USPS, parcel carriers turn to alternative fuel vehicles
Reflecting rising gas prices and environmental concerns, the US Postal Service and some package delivery companies are testing alternative fuel vehicles.
Last week, the USPS announced that it will test a fourth-generation, hydrogen-powered Chevrolet Equinox fuel cell SUV on delivery routes in Irvine, CA. The US Department of Energy is paying the $240,000 lease for the vehicle, while the USPS will cover the cost of refueling, operations and maintenance.
The USPS already uses more than 43,000 alternative fuel vehicles, most of which are E-85 ethanol vehicles, according to Walter O'Tormey, VP of engineering for the USPS. He said that rising fuel costs will cost the USPS $600 million more for fuel this year than last. “With our current delivery vehicles, when you look at an average route, you're getting maybe 12 miles per gallon,” while the agency is “looking to get 40 to 50 miles per gallon” with the hydrogen fuel cell vehicle, he said.
The USPS is not the only mail delivery company exploring alternative fuel vehicles. UPS uses more than 1,500 of them, including electric, hybrid electric, propane, compressed natural gas and liquefied natural gas vehicles.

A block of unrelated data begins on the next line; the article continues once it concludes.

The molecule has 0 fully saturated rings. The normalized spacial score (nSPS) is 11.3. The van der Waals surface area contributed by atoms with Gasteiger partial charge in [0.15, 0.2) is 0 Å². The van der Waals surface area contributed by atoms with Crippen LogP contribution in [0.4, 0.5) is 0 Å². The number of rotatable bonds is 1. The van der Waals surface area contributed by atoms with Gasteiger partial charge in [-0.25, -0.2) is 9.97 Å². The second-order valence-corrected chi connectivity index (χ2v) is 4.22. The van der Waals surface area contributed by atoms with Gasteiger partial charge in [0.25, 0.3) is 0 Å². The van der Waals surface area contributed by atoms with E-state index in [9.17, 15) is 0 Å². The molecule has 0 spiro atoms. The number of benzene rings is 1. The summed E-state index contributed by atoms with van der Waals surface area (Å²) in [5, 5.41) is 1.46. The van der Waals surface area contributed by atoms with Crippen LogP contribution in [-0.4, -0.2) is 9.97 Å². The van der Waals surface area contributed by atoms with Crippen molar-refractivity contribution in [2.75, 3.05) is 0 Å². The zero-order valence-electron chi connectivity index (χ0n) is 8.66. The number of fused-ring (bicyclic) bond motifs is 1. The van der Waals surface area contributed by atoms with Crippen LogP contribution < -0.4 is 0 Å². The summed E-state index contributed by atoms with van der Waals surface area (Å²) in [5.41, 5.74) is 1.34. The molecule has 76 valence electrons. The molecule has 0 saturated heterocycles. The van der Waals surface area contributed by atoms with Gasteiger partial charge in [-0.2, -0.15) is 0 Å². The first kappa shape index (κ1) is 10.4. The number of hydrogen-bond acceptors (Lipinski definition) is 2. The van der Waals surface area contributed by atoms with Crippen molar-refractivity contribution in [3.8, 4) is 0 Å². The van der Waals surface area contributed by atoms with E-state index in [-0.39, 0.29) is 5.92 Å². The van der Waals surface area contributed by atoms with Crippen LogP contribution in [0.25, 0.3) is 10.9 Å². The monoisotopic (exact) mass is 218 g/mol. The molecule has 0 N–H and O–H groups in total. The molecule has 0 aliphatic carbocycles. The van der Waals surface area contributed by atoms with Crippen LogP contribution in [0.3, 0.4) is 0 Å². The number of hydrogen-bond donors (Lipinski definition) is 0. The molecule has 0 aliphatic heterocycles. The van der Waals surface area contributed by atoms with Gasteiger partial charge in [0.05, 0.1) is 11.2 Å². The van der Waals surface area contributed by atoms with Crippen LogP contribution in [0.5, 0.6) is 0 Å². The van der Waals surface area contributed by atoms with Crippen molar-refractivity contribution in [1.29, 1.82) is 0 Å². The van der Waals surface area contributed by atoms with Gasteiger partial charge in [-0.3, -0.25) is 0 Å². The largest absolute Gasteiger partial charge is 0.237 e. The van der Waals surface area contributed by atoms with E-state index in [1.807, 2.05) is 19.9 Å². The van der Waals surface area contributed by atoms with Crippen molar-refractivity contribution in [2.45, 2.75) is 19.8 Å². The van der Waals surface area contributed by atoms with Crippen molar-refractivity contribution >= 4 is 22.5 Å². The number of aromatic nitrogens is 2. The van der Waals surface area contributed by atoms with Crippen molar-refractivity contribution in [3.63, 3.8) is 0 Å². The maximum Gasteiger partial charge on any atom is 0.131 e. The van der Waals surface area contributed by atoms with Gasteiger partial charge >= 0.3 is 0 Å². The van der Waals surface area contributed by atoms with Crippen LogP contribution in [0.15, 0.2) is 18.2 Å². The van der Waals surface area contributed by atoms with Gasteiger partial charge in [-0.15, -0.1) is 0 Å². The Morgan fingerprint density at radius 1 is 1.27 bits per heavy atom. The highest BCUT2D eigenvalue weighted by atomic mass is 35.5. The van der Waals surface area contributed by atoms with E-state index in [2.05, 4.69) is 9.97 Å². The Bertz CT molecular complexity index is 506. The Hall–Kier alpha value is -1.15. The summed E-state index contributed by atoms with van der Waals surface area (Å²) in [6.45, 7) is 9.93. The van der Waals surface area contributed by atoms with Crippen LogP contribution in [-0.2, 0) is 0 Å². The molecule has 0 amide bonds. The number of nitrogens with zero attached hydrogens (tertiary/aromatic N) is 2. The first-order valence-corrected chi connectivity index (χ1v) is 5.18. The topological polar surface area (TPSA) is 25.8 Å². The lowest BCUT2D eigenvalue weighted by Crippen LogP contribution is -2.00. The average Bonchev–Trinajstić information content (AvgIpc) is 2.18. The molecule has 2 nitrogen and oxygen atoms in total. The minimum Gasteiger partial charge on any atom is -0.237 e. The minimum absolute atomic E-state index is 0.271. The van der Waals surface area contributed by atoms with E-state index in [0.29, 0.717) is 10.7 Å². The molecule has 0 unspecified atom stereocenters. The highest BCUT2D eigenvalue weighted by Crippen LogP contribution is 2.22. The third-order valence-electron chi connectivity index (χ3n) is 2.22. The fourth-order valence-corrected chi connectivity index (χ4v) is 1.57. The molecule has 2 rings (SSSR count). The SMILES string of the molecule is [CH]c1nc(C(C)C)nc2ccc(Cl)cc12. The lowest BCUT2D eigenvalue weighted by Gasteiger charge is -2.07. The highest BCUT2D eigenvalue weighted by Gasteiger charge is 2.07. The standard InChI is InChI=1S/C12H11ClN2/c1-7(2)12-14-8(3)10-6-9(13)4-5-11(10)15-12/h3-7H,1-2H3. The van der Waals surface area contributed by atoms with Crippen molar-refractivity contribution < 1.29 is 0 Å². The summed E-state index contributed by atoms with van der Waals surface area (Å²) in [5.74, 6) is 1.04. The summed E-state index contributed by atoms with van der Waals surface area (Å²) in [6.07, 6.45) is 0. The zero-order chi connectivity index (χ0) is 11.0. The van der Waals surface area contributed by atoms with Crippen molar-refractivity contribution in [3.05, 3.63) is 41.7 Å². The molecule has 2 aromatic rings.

In 2007, UPS deployed 50 hybrid electric vehicles (HEV) and just ordered an additional 200 to be deployed in 2009, according to Elizabeth Rasberry, a UPS spokesperson. “We have also tested hybrid hydraulic and fuel cell vehicles,” she added.
FedEx operates a 170-vehicle fleet of commercial hybrid trucks in North America. Its hybrid project began in 2000 through a partnership with the Environmental Defense Fund, according to a FedEx spokesperson.
DHL is also testing some prototype hybrid vehicles, said Richard Gibbs, PR and public affairs manager for the shipping company.